Here is a special thought and a hello to all you sailors out there. I admire you for your courage, your patience, your ability to sustain long, cramped days in a rocking and rolling vessel. My respect for you has multiplied and I envy you just a little less ;)

| | More
02/22/2010, VERY CLOSE


| | More
Feb 21st Update
Hayley Shephard

February 21st update

We are less than 2 days away from South Georgia and already I am imagining the first scene on the horizon of this snow clad rugged piece of paradise in the middle of the Southern Ocean. The feelings that may follow will be of excitement, apprehension and an urgency to be finally on its very shores. And then I think of Shackleton.
We have spent 5 days so far at sea, eating rather simply living on plain pasta and Ichiban noodles, trying to keep down the odd cuppa tea and sipping water to stay hydrated. And every time I crawl into my dry, warm bunk I can not help but admire, even envy the strength, will power, the courage and hope it took for Shackleton and his men to survive such an ordeal. Imagine their first feeling as they set eyes on land, having spent 18 days at sea in a 20 foot wooden dory, home stitched canvas for shelter, drinking salt contaminated water, an only a water drenched caribou sleeping bag to turn to in an attempt to sleep.
They were a different breed of man and although I'd rather not be tested as they were, my curiosity of how they endured those circumstances, wondering if I ever could, plays on my mind.

We spent 18 hours hove-to yesterday as the wind blew 50 knots creating building blocks of seas that surrounded our little home. The feeling of vulnerability came over me once again and the confinements of this space and the limited ability to move tormented me. Every little chore was a task that needed our full attention. The simple steps of making a cup of tea or going to the bathroom consisted of precise movements that had to be done a certain way. These usually mindless chores suddenly required step by step instructions.

As we draw nearer to South Georgia my mind spends most of it's time going through the motions of packing my boat, setting up my mounted camera, setting up camp and playing close attention to the weather. I feel nervous as to how my body is going to react sitting in a kayak and the demands on my back and wrists as I paddle a fully loaded boat for the first time in a month. It will be a month tomorrow that Beth-Anne and I departed from Victoria. A whole month removed from a world of kayaking. Although I know it will be best to not push myself at first, to start steady, I know myself to well; if the weather is good I will paddle hard with the aim of trying to get a few miles under my belt.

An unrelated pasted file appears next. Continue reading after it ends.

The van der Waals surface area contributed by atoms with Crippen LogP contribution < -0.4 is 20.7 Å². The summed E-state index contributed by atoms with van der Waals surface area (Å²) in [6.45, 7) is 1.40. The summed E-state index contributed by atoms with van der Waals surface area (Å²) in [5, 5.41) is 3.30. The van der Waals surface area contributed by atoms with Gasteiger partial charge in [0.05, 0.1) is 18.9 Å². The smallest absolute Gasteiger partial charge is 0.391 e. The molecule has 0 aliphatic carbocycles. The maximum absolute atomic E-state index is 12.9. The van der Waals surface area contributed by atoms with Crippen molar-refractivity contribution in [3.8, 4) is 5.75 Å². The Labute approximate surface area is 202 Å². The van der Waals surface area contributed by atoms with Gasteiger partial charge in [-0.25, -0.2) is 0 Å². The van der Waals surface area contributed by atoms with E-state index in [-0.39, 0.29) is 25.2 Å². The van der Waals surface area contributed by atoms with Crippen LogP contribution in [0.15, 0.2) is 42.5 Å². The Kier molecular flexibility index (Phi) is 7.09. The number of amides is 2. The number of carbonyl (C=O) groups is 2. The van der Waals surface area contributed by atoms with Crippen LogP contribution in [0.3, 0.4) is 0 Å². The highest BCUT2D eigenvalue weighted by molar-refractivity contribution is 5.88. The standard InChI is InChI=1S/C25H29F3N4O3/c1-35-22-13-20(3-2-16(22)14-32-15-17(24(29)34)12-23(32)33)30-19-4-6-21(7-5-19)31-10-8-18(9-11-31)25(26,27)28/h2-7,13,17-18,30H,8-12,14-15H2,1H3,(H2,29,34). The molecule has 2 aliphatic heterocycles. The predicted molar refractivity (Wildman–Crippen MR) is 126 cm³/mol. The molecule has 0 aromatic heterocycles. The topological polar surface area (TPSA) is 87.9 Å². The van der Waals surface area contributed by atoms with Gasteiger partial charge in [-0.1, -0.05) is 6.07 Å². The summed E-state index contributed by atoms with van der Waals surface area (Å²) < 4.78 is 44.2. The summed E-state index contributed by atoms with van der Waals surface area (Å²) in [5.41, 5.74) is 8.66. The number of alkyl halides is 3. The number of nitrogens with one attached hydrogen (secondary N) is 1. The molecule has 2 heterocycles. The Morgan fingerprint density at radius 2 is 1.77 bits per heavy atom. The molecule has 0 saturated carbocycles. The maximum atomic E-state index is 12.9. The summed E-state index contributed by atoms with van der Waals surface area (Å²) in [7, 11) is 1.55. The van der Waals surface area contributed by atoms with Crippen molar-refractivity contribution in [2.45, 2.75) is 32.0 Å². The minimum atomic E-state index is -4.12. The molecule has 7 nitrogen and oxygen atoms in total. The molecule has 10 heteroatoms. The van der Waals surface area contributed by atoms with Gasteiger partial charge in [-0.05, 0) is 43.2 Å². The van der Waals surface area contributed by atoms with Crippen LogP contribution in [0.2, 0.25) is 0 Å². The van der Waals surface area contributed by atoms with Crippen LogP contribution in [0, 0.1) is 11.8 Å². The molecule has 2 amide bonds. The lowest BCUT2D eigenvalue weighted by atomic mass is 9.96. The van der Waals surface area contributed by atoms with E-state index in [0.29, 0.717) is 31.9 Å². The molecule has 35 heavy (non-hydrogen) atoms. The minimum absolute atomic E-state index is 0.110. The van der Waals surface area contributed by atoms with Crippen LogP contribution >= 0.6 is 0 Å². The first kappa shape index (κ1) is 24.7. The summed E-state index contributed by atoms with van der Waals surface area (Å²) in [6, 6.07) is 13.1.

I'm concerned about the delay and starting so late in the season. South Georgia is a place that itineraries and schedules mean nothing and you can not be in a hurry.
In some way I wonder, 'is it best that I alter my dream a little' an altered dream is still a dream after-all. Do I go into this accepting that how far I get around South Georgia Island, with the paddle window I have, is good enough or do I continue with the determination I still possess and safely, cautiously go about circumnavigating. These thoughts come in and out of my consciousness as our lengthy days at sea drift by like this SW swell.

I need to sign off as I am due to be on watch. We have started doing outside watches after an iceberg was spotted only a mile away from our port side. The air temperature has dropped and fog is common - all signs that we have crossed the convergence.
A big hello and a hug to those special parents - my mum val, my dad and Fran from New Zealand and dear Kal and Win from Ontario. xox

| | More

Newer ]  |  [ Older ]


Who: Hayley Shephard
Port: Ushuia Argentina
View Complete Profile »
Share |

Powered by SailBlogs